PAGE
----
“A Failure of Politics” 2–designing a system to ensure failure
As a follow up to my ‘Failure of Politics’ post, here is succinct piece from Francis Fukuyama, Stanford Senior Fellow. In particular this paragraph caught my eye. We often hear of the divisions of power amongst the various branches, and the immobilising effect of lobbying in US politics. However this was a new one to me, that any of the 100 Senators can place anonymous holds on work proceeding for entirely selfish purposes.
Talk about designing a political system to fail!
Oh for a democratic dictatorship and not a vetocracy | ft.com – Francis Fukuyama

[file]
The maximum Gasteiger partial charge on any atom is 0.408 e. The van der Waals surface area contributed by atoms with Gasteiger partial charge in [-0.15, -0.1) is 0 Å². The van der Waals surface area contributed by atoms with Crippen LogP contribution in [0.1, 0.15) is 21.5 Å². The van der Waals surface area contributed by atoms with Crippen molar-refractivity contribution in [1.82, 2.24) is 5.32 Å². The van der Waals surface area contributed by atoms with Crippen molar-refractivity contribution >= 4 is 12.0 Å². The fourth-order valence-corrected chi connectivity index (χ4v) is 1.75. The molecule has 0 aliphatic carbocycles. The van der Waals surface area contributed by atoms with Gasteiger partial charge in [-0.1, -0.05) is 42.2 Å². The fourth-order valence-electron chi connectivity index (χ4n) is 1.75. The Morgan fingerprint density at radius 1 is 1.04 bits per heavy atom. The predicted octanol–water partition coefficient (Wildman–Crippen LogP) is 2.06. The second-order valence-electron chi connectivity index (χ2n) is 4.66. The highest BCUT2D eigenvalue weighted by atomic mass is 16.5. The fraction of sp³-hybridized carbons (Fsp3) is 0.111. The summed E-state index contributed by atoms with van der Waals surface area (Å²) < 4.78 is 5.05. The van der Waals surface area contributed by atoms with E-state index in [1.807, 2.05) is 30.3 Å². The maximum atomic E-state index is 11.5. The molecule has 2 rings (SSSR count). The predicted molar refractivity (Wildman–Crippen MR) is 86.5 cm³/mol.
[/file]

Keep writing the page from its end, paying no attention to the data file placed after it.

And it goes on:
In addition to the checks and balances mandated by the constitution, Congress has added a host of further opportunities for legislators to use their veto power to blackmail the system, such as the anonymous holds that any of 100 senators may place on executive branch appointments. A particularly egregious example of this is taking place today. The Obama administration has wanted to appoint Michael McFaul ambassador to Russia, but the foreign relations committee has put off action indefinitely due to the objections of certain unnamed Republican senators. Mr McFaul – formerly a professor at Stanford (and also a longtime friend) – has been senior director for Russian and Eurasian affairs at the National Security Council for the past three years and is widely regarded even by the Republicans as well qualified for the job. Foreign Policy magazine has reported that one of the holds is due to a senator wanting the federal government to build a facility in his state. As a result, the US may not have an ambassador in place in Moscow next March as the Russians vote for a new president.